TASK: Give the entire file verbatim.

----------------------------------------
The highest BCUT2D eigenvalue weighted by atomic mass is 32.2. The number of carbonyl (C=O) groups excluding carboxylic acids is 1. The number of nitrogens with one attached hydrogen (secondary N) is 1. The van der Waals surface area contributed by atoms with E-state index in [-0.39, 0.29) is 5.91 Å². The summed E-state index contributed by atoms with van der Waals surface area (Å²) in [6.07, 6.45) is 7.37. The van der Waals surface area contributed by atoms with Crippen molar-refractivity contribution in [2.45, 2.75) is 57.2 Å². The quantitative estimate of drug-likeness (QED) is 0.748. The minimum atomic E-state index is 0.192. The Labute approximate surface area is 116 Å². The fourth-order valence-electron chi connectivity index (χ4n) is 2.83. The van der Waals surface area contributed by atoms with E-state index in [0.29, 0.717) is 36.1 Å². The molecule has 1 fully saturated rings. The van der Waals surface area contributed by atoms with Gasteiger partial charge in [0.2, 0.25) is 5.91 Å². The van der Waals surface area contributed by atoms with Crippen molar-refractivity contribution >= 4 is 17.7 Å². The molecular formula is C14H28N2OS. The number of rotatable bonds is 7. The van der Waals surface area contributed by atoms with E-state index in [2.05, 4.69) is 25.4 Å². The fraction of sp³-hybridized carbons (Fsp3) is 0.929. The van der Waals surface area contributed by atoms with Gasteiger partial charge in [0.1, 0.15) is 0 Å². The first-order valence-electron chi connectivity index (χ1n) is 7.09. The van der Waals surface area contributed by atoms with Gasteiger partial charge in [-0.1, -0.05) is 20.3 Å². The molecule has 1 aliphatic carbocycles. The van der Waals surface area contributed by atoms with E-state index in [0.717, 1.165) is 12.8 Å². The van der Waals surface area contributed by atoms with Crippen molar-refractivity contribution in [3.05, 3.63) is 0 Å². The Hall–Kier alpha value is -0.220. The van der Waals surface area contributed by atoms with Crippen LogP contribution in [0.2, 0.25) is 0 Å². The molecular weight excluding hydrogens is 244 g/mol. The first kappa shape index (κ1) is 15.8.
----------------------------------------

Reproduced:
The highest BCUT2D eigenvalue weighted by atomic mass is 32.2. The number of carbonyl (C=O) groups excluding carboxylic acids is 1. The number of nitrogens with one attached hydrogen (secondary N) is 1. The van der Waals surface area contributed by atoms with E-state index in [-0.39, 0.29) is 5.91 Å². The summed E-state index contributed by atoms with van der Waals surface area (Å²) in [6.07, 6.45) is 7.37. The van der Waals surface area contributed by atoms with Crippen molar-refractivity contribution in [2.45, 2.75) is 57.2 Å². The quantitative estimate of drug-likeness (QED) is 0.748. The minimum atomic E-state index is 0.192. The Labute approximate surface area is 116 Å². The fourth-order valence-electron chi connectivity index (χ4n) is 2.83. The van der Waals surface area contributed by atoms with E-state index in [0.29, 0.717) is 36.1 Å². The molecule has 1 fully saturated rings. The van der Waals surface area contributed by atoms with Gasteiger partial charge in [0.2, 0.25) is 5.91 Å². The van der Waals surface area contributed by atoms with Crippen molar-refractivity contribution >= 4 is 17.7 Å². The molecular formula is C14H28N2OS. The number of rotatable bonds is 7. The van der Waals surface area contributed by atoms with E-state index in [2.05, 4.69) is 25.4 Å². The fraction of sp³-hybridized carbons (Fsp3) is 0.929. The van der Waals surface area contributed by atoms with Gasteiger partial charge in [0.1, 0.15) is 0 Å². The first-order valence-electron chi connectivity index (χ1n) is 7.09. The van der Waals surface area contributed by atoms with Gasteiger partial charge in [-0.1, -0.05) is 20.3 Å². The molecule has 1 aliphatic carbocycles. The van der Waals surface area contributed by atoms with E-state index in [0.717, 1.165) is 12.8 Å². The van der Waals surface area contributed by atoms with Crippen molar-refractivity contribution in [3.05, 3.63) is 0 Å². The Hall–Kier alpha value is -0.220. The van der Waals surface area contributed by atoms with Crippen LogP contribution in [0.2, 0.25) is 0 Å². The molecular weight excluding hydrogens is 244 g/mol. The first kappa shape index (κ1) is 15.8.